The strength of meta-analyses is that by combining multiple clinical studies they can end up with a database containing 100s of thousands of subjects. This allows them to do two things:

  • It allows the meta-analysis to detect statistically significant effects that might be too small to detect in an individual study.
  • It allows the meta-analysis to detect the average effect of all the clinical studies it includes.

The weakness of meta-analyses is that the design of individual studies included in the analysis varies greatly. The individual studies vary in things like dose, duration, type of subjects included in the study, and much more.

This is why this study rated most of their conclusions as backed by moderate- or low-quality evidence. [Note: The fact that the authors evaluated the quality of evidence is a strength of this study. Most meta-analyses just report their conclusions without telling you how strong the evidence behind those conclusions is.]

#2: Most clinical studies of supplements (including those included in this meta-analysis) have two significant weaknesses.

  • Most studies do not measure the nutritional status of their subjects prior to adding the supplement. If their nutritional status for a particular nutrient was already optimal, there is no reason to expect more of that nutrient to provide any benefit.
  • Most studies measure the effect of a supplement on a cross-section of the population without asking who would be most likely to benefit.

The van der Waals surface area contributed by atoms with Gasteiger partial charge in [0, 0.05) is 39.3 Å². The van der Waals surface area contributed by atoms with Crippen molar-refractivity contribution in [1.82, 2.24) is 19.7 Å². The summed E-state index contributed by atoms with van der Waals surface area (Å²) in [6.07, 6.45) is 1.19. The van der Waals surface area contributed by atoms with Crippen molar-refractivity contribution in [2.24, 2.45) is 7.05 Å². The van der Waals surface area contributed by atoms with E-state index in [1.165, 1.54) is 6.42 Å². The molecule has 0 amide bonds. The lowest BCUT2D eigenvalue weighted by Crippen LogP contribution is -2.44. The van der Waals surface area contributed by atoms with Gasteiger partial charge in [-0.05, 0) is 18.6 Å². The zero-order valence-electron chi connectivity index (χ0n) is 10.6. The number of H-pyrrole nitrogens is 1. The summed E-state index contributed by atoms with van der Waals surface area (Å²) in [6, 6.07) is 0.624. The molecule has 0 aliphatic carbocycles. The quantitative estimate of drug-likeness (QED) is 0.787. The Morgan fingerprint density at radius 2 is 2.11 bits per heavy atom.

You would almost never design a clinical study that way if you were evaluating the effectiveness of a potential drug. So, why would you design clinical studies of supplements that way?

With these considerations in mind, let me provide some perspective on the conclusions of this study.

Coenzyme Q10:

This meta-analysis found that coenzyme Q10 significantly reduced all-cause mortality in patients with heart failure. This is consistent with multiple clinical studies and a recent Cochrane Collaboration review.

Does coenzyme Q10 have any heart health benefits for people without congestive heart failure? There is no direct evidence that it does, but let me offer an analogy with statin drugs.

Statin drugs are very effective at reducing heart attacks in high-risk patients. But they have no detectable effect on heart attacks in low-risk patients. However, this has not stopped the medical profession from recommending statins for millions of low-risk patients. The rationale is that if they are so clearly beneficial in high-risk patients, they are “probably” beneficial in low-risk patients.

I would argue a similar rationale should apply to supplements like coenzyme Q10.